My favorite part was hearing from professionals at the conference who told me that they felt the work I am doing is important. This research project took me a year to complete and when you're involved in a single project for so long I think it's easy to feel negatively about it, like maybe the sample size was too small, and some results weren't as significant as you wanted them to be.
When you're able to step back from that and see things from the point of view of someone learning about the work for the first time, you're able to look past your own little problems with the study and feel good about the work you did.
Describe your experience at the SRCC:
In the morning, we presented our posters for several hours as each of the judges assigned to our specific group came by to hear our presentation. They asked a lot of questions, some about methodology, some about the topic itself and its relevance or importance to the field. In between judges a lot of graduate students in my program came by, many whom just started the program, and asked questions about the process and how it felt to be done after so long.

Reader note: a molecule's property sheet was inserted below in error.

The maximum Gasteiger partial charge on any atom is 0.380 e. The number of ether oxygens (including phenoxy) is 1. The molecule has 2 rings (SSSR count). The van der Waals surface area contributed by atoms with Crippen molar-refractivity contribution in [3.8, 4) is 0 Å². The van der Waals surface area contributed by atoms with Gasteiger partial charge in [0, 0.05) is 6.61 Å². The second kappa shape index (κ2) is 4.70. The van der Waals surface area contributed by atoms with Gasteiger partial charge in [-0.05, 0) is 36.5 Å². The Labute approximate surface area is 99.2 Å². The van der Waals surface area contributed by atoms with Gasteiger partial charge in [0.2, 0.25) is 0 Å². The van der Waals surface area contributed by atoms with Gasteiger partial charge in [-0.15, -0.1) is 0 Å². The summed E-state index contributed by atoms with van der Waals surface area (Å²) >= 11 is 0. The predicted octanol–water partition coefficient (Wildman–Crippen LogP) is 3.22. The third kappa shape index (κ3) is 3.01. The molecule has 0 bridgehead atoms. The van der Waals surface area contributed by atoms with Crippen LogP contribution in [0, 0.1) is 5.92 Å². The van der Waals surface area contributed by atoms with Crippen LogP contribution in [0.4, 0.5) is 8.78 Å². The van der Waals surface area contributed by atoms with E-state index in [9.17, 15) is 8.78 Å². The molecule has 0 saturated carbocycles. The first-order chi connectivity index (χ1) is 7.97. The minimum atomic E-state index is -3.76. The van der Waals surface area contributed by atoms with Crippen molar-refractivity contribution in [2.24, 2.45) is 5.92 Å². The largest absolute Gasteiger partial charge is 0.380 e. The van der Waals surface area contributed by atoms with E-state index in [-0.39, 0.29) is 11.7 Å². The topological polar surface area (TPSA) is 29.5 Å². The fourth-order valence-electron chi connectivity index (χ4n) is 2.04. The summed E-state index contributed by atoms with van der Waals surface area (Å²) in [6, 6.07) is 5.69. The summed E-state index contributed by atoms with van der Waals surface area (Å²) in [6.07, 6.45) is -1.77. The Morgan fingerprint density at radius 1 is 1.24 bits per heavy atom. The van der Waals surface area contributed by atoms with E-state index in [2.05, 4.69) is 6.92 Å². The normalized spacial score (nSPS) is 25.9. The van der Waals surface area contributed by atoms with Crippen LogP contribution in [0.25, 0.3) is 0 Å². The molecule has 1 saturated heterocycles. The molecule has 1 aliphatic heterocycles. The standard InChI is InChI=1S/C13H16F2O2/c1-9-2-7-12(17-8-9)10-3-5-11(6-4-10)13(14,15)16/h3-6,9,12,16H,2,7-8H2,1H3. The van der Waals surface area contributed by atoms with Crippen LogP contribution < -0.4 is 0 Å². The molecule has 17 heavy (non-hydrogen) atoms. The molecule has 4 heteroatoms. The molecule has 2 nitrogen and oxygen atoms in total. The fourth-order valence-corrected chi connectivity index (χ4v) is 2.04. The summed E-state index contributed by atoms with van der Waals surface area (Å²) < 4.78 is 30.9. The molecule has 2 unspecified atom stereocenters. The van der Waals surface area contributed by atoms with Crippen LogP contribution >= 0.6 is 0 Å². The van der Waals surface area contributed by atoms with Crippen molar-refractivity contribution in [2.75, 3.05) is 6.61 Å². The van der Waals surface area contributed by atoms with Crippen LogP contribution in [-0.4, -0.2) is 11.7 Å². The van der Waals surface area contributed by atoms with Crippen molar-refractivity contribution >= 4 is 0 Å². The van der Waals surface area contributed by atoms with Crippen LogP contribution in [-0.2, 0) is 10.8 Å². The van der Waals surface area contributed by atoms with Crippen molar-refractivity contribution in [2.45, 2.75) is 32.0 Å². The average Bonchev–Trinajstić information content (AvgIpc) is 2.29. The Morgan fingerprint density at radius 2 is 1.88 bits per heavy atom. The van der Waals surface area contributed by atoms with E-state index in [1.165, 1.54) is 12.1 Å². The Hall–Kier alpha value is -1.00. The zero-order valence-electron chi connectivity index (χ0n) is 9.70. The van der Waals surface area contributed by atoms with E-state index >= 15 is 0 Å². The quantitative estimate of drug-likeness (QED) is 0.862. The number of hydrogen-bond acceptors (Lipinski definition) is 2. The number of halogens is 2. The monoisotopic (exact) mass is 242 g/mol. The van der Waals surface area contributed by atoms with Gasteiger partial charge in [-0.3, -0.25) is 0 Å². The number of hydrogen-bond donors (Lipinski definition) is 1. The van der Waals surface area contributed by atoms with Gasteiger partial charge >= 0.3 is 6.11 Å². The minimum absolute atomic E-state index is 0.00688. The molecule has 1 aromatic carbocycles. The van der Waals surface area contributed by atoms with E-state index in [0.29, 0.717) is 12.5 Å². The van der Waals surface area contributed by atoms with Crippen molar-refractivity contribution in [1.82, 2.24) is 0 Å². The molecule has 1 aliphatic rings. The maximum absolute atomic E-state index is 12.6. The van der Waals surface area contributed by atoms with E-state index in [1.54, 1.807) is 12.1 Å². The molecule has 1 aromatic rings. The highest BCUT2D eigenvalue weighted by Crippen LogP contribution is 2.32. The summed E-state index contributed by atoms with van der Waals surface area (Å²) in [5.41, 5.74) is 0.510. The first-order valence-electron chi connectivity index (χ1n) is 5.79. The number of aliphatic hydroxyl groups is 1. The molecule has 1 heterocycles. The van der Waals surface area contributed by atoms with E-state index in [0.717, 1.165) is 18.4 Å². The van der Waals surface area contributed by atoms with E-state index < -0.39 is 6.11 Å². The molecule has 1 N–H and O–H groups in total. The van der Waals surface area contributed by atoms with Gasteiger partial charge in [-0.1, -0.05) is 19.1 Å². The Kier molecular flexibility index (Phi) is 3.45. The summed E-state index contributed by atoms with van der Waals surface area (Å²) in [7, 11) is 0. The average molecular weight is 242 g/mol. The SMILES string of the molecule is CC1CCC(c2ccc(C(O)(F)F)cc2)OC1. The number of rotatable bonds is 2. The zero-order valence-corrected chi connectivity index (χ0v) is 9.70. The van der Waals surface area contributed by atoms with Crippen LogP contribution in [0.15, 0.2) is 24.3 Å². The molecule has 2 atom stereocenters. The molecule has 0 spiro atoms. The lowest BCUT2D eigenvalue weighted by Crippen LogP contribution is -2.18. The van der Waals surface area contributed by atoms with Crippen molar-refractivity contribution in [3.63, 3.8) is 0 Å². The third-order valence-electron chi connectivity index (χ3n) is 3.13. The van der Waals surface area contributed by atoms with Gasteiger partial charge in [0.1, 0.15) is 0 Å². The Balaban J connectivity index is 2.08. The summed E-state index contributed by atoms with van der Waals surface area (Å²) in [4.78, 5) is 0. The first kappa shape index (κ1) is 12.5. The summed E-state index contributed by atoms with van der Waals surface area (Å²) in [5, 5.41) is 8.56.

Later in the afternoon, we presented our research to a different group of judges via PowerPoint, and we were given ten minutes to do. During that time, I got to watch the presentations of some of my classmates, and they all did so well.
Which awards did you win at the SRCC? What did it mean to you to win those awards?
I won best poster and best presentation in my groups. It meant a lot to be recognized not just because of the work that I put in but also because research in and of itself is something I'm just generally passionate about.
What was your favorite part of the SRCC?
Seeing other students excited about their research was really great. I can wax poetic about research all day, and I know that it's not everyone's cup of tea, so it was neat to see other students who were proud and ready to talk about the work they did.
What advice would you give to students who are interested in your field of study? Any advice about research and presentations?
Read. Read. Read. This is a field in which you are constantly learning and largely responsible for your own learning since things so quickly. Also, it's not enough to work hard; you have to be kind to people. Not just patients and clients, but professors and classmates and other professionals too.